Click for larger imageFor the past seventy two years, Highway 666 carried people along a route from Gallup, New Mexico to Salt Lake City, Utah.  My route from Durango, Colorado to Moab, Utah includes a section of Highway 666 and I'm carefully watching for the turn as I rumble through Cortez, Colorado.  Where is it?  As of July 1, 2003, Highway 666 is gone.

The states of Colorado, Utah and New Mexico petitioned the Department of Transportation to change the name.  Here is what they said in their application:

"WHEREAS, people living near the road already live under the cloud of opprobrium created by having a road that many believe is cursed running near their homes and through their homeland; and

Click for larger imageWHEREAS, the number "666" carries the stigma of being the mark of the beast, the mark of the devil, which was described in the book of revelations in the Bible; and

HEREAS, there are people who refuse to travel the road, not because of the issue of safety, but because of the fear that the devil controls events along United States route 666; and

WHEREAS, the economy in the area is greatly depressed when compared with many parts of the United States, and the infamy brought by the inopportune naming of the road will only make development in the area more difficult. "

...blah...blah...blah...please change the name.

Click for larger imageSorry, I don't know what "opprobrium" is either.  However, the same silly creatures who brought you Homeland Security, the War on Terrorism and the USA Patriot Act have now renamed Highway 666.  They just neglected to tell the people who publish maps and GPS software.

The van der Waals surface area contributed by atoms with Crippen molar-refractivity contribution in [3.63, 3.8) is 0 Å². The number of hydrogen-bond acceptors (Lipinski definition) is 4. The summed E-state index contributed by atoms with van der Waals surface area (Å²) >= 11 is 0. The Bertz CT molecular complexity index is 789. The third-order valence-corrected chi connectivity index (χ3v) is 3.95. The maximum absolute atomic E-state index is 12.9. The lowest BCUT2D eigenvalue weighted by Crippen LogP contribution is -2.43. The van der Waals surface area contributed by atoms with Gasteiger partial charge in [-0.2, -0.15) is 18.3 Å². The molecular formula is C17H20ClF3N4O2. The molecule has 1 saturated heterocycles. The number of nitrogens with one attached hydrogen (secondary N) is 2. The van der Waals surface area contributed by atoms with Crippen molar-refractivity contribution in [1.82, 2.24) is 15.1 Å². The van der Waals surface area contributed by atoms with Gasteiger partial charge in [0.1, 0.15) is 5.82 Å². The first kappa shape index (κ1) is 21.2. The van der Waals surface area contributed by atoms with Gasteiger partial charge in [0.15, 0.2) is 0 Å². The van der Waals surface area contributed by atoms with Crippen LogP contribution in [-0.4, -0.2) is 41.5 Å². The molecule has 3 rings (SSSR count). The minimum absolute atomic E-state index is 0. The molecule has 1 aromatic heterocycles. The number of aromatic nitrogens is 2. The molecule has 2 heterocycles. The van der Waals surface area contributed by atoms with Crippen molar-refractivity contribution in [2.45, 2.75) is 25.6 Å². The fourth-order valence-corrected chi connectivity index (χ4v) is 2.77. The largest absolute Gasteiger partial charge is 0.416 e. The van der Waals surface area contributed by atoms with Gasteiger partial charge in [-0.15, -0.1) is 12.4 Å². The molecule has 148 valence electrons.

Once I locate the new route 461 (marked by a single sign) I'm off to Utah.

The mountains of Colorado give way to flat plains filled with bean farms.  The bean farms taper off shortly after I cross the Utah border while sandstone cliffs and canyons fill the horizon.

Click for larger imageMoab is located in eastern Utah between the Canyonland and Arches National Parks.  The temperature is 102 when I arrive and will reach 105 later in the day.  I check in at my hotel, ensure the air conditioner is operating at full tilt, then head out to explore the Arches.

Just outside Moab are the remains of the world's second largest uranium processing mill - a giant pile of tailings surrounded by a barbed wire fence and government warnings to stay away.  Uranium fueled the economy of this city until nuclear power fell out of fashion. 

Arches National Park rests to the west of the uranium tailings.  A giant red sandstone mesa rises up from the highway.  Steep switchbacks take me to the top of the mesa and into a land Click for larger imagefilled with over two thousand natural sandstone arches, hundreds of towering spires and odd rock formations (some of which are decidedly phallic).  The largest of the arches is over three hundred feet long.  Like the geysers of Yellowstone, the mountains of Colorado or the wide spaces of Quebec, the Arches are best experienced in person.

I climb up into an arch, the arc of rock suspended above me, and stare out over miles of Utah.  In this moment I understand why humans are often motivated to seek god in places of solitude.

It is Independence Day and I'm in the middle of the United States (well, slightly left of the middle).  This makes it "My Bumper Sticker Flag is Bigger than Your Bumper Sticker Flag" Click for larger imageday.  Moab features a fireworks show over the sandstone cliffs - something I am looking forward to seeing.  The children are gathering in the parking lot across the street from my hotel and staring skyward as I type.

Tomorrow - Eureka, Nevada and one more day until I return to San Francisco...

Road Trip 2003 Statistics
Day Number
35
Location
Moab
Odometer
14,264
Miles to date
8,095
Funds Raised
$2590.04
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